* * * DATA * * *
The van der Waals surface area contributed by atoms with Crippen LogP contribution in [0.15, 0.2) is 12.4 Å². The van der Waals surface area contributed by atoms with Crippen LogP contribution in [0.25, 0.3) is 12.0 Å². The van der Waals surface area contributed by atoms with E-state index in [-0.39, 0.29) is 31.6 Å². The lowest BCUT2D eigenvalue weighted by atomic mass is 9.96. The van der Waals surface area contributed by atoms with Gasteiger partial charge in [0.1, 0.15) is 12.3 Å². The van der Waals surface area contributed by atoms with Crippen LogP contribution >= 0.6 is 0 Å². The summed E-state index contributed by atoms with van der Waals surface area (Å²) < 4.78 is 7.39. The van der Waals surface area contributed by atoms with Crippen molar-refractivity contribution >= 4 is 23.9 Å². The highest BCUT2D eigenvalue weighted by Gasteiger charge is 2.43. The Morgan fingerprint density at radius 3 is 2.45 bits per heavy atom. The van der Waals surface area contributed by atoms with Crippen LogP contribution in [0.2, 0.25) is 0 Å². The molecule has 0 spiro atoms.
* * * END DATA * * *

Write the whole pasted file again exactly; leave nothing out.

The van der Waals surface area contributed by atoms with Crippen LogP contribution in [0.15, 0.2) is 12.4 Å². The van der Waals surface area contributed by atoms with Crippen LogP contribution in [0.25, 0.3) is 12.0 Å². The van der Waals surface area contributed by atoms with E-state index in [-0.39, 0.29) is 31.6 Å². The lowest BCUT2D eigenvalue weighted by atomic mass is 9.96. The van der Waals surface area contributed by atoms with Gasteiger partial charge in [0.1, 0.15) is 12.3 Å². The van der Waals surface area contributed by atoms with Crippen LogP contribution >= 0.6 is 0 Å². The summed E-state index contributed by atoms with van der Waals surface area (Å²) < 4.78 is 7.39. The van der Waals surface area contributed by atoms with Crippen molar-refractivity contribution >= 4 is 23.9 Å². The highest BCUT2D eigenvalue weighted by Gasteiger charge is 2.43. The Morgan fingerprint density at radius 3 is 2.45 bits per heavy atom. The van der Waals surface area contributed by atoms with Crippen LogP contribution in [0.2, 0.25) is 0 Å². The molecule has 0 spiro atoms.